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Protecting Your Business in Even of Death

What is a Buy-Sell Agreement? Protecting Your Business in Event of Death, Disability, Divorce or Disagreement

When a Business Partner Departs, a Buy-Sell Agreement Can Protect Your Company

Businesses with more than one owner face unique challenges in planning for the future. A buy-sell agreement, sometimes referred to as a buyout agreement, is an arrangement between business partners to govern potential ownership transitions in case one partner leaves the company, either voluntarily or involuntarily—i.e., the “four Ds”: death, disability, divorce and disagreement.

One of the advantages of a buy-sell agreement is that it can protect the company and the remaining owners by outlining how the departing owner’s shares are handled. This is typically done in one of two ways:

  • Redemption agreement—Also called an entity purchase or liquidation of interest, the company will purchase the departing owner’s shares. If the plan includes life insurance or disability insurance, the company will be beneficiary and use the insurance pay-out upon an owner’s death to fund the purchase of the shares.
  • Cross-purchase agreement—Unlike an entity purchase, a company itself does not purchase an owner’s shares. Instead, each individual owner purchases the departed owner’s shares and is beneficiary of any life insurance plans. This means that each owner must take out a life insurance plan on each of the other owners.

The type of agreement that is most beneficial to your company will also depend on your company’s legal structure, so it is best to speak with an expert regarding your company’s particular situation.

Your agreement will also give you certain protections and advantages, depending on the circumstances under which it’s used. Below are the ways in which businesses use buy-sell agreements in each of the four Ds.

Advantages of a Buy-Sell Agreement: The 4 Ds


In the event of an owner’s death, the surviving spouse or family members may inherit the shares of the company. The buy-sell agreement outlines how the remaining owner(s) or company can buy those shares. The agreement protects the company and its owners by prohibiting the deceased owner’s family from selling the shares to someone else. The estate instead agrees to sell stock to the remaining partner(s) in exchange for cash. As mentioned above, a well-structured buy-sell agreement includes a life insurance policy so there is cash available to purchase the shares of a surviving spouse. Depending on the number of owners, a cross-purchase agreement may be more complicated. That’s because it requires each owner to take out a life insurance policy on each owner, calculate and coordinate distribution of shares based on ownership stake.


Another advantage of a buy-sell agreement is that it provides for contingencies, such as an owner’s disability. There are many ways to structure this part of the agreement, but often insurance plays a big part. When an owner isn’t able to work, the other owners may buy him or her out from the disability payout. Or the agreement may mandate the sale of shares of the company to ensure the injured or sick owner would continue receiving income.

The traditional option to fund this type of buy-sell arrangement is disability insurance. But today, many life insurance policies offer a disability rider as an optional add-on. Bundled policies are typically less expensive than two separate policies and may cover more contingencies. Both options cover disabilities, a medical issue requiring long-term care and other serious health crises. When one owner is not able to work because of these health issues, the insurance provides a pay-out.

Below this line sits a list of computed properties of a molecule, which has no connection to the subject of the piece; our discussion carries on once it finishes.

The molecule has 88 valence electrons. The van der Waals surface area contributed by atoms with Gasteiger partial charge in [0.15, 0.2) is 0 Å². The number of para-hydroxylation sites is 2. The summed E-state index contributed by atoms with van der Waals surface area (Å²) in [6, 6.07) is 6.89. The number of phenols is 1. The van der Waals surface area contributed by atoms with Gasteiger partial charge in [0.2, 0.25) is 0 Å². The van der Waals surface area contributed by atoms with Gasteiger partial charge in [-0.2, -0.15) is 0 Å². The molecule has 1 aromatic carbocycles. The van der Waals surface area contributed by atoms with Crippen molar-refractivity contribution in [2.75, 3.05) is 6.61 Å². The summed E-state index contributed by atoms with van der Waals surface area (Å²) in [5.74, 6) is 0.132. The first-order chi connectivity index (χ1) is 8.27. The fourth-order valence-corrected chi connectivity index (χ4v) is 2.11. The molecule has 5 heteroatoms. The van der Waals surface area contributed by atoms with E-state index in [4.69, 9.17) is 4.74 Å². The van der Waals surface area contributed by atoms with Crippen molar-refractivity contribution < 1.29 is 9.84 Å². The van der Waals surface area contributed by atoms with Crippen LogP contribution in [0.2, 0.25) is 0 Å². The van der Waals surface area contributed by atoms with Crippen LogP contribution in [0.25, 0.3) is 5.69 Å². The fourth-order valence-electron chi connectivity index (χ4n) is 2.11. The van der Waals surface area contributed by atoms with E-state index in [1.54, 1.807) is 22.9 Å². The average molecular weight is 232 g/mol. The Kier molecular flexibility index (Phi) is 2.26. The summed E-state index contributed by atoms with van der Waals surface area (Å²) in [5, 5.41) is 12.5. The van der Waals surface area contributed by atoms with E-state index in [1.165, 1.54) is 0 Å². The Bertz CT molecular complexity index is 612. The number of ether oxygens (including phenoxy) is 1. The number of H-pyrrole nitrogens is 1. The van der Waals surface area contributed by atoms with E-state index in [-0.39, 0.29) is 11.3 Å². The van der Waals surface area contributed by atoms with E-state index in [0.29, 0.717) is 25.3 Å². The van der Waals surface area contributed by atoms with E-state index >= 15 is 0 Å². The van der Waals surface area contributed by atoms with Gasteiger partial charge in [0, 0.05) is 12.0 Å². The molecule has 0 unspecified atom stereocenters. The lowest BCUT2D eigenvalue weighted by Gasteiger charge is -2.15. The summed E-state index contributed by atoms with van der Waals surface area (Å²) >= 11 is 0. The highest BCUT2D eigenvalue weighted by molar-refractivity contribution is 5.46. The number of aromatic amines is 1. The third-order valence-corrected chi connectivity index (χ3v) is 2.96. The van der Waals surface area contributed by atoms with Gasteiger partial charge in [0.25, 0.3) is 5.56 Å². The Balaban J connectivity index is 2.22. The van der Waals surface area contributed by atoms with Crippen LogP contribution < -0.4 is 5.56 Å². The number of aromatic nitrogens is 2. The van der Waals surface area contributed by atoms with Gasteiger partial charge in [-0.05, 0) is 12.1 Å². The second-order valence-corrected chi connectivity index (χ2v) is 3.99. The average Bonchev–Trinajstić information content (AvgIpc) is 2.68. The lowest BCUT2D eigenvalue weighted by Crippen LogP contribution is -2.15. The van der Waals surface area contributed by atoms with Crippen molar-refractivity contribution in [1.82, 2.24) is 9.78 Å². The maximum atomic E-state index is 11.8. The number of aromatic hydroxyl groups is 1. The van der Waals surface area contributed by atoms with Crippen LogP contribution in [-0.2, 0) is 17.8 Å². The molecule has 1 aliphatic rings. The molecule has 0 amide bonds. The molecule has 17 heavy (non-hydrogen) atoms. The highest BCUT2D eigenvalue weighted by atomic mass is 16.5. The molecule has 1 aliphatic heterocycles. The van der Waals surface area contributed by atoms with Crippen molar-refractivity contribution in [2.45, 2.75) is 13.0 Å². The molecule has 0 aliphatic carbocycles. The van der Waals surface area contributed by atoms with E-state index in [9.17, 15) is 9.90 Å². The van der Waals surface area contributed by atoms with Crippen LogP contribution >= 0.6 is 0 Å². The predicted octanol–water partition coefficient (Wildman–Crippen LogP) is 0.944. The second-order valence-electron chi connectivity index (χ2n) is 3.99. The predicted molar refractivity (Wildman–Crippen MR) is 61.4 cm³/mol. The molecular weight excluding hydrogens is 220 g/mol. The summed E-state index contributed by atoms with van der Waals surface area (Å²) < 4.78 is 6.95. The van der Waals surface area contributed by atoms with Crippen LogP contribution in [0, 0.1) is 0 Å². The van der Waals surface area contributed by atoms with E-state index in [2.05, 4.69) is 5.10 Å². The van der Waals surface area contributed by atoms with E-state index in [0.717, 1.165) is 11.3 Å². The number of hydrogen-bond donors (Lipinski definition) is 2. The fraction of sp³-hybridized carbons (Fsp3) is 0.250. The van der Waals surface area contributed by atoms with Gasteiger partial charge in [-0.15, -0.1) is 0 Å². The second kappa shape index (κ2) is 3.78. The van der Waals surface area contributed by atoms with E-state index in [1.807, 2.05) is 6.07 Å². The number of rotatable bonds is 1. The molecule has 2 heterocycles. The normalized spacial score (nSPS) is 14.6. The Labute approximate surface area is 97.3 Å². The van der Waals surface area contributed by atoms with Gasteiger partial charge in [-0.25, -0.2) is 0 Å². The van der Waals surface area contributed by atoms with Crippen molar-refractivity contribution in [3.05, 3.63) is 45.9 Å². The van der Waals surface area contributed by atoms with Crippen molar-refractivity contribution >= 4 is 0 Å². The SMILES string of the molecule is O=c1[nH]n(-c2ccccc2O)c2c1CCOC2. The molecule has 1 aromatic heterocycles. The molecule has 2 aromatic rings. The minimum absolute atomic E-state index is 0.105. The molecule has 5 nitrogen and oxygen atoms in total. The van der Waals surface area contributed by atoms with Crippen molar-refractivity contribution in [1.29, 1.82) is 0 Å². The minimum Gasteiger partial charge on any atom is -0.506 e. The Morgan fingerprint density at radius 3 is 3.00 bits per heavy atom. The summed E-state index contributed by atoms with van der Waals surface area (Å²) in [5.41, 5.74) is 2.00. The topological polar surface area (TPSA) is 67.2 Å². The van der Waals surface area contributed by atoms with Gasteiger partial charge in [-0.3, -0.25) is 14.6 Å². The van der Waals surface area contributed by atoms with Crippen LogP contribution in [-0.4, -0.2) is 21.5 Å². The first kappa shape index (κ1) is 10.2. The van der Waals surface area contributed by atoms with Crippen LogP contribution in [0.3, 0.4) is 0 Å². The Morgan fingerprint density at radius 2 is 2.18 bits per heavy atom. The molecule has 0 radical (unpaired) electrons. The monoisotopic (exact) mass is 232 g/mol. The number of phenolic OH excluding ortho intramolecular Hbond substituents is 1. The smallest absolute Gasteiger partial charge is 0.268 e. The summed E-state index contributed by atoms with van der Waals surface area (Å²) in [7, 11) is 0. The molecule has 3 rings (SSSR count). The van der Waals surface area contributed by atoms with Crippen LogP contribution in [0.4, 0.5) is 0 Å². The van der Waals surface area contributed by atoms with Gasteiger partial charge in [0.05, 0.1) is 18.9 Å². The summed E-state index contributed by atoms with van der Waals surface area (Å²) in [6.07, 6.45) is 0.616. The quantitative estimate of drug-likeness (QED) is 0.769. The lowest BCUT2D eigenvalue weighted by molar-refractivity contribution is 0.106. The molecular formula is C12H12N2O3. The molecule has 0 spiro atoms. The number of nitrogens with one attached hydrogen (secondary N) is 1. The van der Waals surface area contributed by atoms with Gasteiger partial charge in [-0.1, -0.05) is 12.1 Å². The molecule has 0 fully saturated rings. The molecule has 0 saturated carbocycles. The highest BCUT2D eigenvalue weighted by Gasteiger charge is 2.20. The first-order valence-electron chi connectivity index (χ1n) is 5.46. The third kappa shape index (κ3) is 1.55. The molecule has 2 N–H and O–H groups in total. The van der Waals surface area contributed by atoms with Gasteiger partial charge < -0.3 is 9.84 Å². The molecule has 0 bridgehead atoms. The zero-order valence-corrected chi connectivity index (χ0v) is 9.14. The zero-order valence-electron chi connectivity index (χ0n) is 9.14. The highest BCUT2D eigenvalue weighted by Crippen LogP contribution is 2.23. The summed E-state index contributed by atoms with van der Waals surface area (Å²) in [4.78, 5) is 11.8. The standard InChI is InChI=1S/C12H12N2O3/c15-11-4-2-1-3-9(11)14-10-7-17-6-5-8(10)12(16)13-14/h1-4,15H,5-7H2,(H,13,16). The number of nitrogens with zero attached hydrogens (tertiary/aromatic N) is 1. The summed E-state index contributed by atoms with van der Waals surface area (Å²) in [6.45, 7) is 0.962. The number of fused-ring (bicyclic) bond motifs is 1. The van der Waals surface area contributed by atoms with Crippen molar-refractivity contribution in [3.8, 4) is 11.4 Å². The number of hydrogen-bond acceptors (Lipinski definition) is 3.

In a divorce settlement, an owner’s former spouse may be awarded a portion of the company. One benefit of a buy-sell agreement is that it outlines terms to ensure the former spouse is compensated. The agreement avoids the risk of having to manage the business alongside a co-owner’s ex-spouse or lose control of the company altogether. Tensions are often high in a divorce. It is important to protect the business from a new minority owner who may or may not have the best interest of the company in mind.


Just like a divorce, businesses sometimes dissolve because of irreconcilable differences between owners. Buy-sell agreements can act similarly to a prenuptial agreement. They outline what will happen if the owners cannot continue their partnership. It is much simpler and less expensive to agree on the terms ahead of time than to battle it out later in court.

Protect Your Company

The vast majority of small and medium-sized businesses with more than one owner would benefit from the advantages of a buy-sell agreement, but only a small portion of them have one. The “four Ds” can easily be planned for, but without a formal agreement, the “four Ds” can lead to financial ruin for company owners. Talk to your financial advisor or attorney to learn more about how a buy-sell agreement might be able to safeguard your company.

[Editor’s Note: To learn more about this and related topics, you may want to attend the following webinars: Resolving Shareholder Disputes and Understanding Risk Management Basics for Business Owners. This is an updated version of an article originally published on September 18, 2018.]


©All Rights Reserved. March, 2021.  DailyDAC, LLC d/b/a/ Financial Poise

About Jeff Motske CFP®

Jeff Motske, CFP®, is president and CEO of Trilogy Financial, a privately held financial planning firm headquartered in Huntington Beach. He is the author of The Couple’s Guide to Financial Compatibility and the host of “The Jeff Motske Show,” where he guides listeners through proven steps toward financial freedom. Learn more at, or contact…

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